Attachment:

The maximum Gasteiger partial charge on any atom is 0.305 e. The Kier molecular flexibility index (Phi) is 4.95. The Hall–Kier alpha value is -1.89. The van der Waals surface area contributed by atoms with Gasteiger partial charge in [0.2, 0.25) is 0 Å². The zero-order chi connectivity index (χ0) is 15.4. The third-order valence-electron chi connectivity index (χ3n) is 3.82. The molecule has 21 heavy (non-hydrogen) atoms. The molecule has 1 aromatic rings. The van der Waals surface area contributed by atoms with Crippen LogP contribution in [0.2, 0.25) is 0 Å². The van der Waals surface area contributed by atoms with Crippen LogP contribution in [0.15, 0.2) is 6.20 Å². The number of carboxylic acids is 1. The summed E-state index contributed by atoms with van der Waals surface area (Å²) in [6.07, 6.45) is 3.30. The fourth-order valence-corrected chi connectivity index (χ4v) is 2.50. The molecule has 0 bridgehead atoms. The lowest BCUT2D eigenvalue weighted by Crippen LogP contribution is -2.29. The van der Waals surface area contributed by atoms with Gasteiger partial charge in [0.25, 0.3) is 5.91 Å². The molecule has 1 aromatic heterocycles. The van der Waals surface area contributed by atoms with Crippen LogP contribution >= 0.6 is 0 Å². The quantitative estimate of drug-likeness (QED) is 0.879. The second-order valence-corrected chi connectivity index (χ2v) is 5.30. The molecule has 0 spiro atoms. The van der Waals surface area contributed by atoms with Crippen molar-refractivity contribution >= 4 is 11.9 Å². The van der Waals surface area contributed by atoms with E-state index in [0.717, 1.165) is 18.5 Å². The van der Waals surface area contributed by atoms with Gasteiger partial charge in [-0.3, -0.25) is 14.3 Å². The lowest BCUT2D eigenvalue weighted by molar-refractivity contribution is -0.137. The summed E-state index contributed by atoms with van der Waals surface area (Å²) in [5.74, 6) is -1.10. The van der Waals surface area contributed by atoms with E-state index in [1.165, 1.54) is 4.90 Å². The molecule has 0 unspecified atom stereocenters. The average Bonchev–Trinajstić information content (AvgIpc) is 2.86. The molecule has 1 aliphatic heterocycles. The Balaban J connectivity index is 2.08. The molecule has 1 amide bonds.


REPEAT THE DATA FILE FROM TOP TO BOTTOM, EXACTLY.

The maximum Gasteiger partial charge on any atom is 0.305 e. The Kier molecular flexibility index (Phi) is 4.95. The Hall–Kier alpha value is -1.89. The van der Waals surface area contributed by atoms with Gasteiger partial charge in [0.2, 0.25) is 0 Å². The zero-order chi connectivity index (χ0) is 15.4. The third-order valence-electron chi connectivity index (χ3n) is 3.82. The molecule has 21 heavy (non-hydrogen) atoms. The molecule has 1 aromatic rings. The van der Waals surface area contributed by atoms with Crippen LogP contribution in [0.2, 0.25) is 0 Å². The van der Waals surface area contributed by atoms with Crippen LogP contribution in [0.15, 0.2) is 6.20 Å². The number of carboxylic acids is 1. The summed E-state index contributed by atoms with van der Waals surface area (Å²) in [6.07, 6.45) is 3.30. The fourth-order valence-corrected chi connectivity index (χ4v) is 2.50. The molecule has 0 bridgehead atoms. The lowest BCUT2D eigenvalue weighted by Crippen LogP contribution is -2.29. The van der Waals surface area contributed by atoms with Gasteiger partial charge in [0.25, 0.3) is 5.91 Å². The molecule has 1 aromatic heterocycles. The van der Waals surface area contributed by atoms with Crippen LogP contribution >= 0.6 is 0 Å². The quantitative estimate of drug-likeness (QED) is 0.879. The second-order valence-corrected chi connectivity index (χ2v) is 5.30. The molecule has 0 spiro atoms. The van der Waals surface area contributed by atoms with Crippen molar-refractivity contribution >= 4 is 11.9 Å². The van der Waals surface area contributed by atoms with E-state index in [0.717, 1.165) is 18.5 Å². The van der Waals surface area contributed by atoms with Gasteiger partial charge in [-0.3, -0.25) is 14.3 Å². The lowest BCUT2D eigenvalue weighted by molar-refractivity contribution is -0.137. The summed E-state index contributed by atoms with van der Waals surface area (Å²) in [5.74, 6) is -1.10. The van der Waals surface area contributed by atoms with E-state index in [1.165, 1.54) is 4.90 Å². The molecule has 0 unspecified atom stereocenters. The average Bonchev–Trinajstić information content (AvgIpc) is 2.86. The molecule has 1 aliphatic heterocycles. The Balaban J connectivity index is 2.08. The molecule has 1 amide bonds.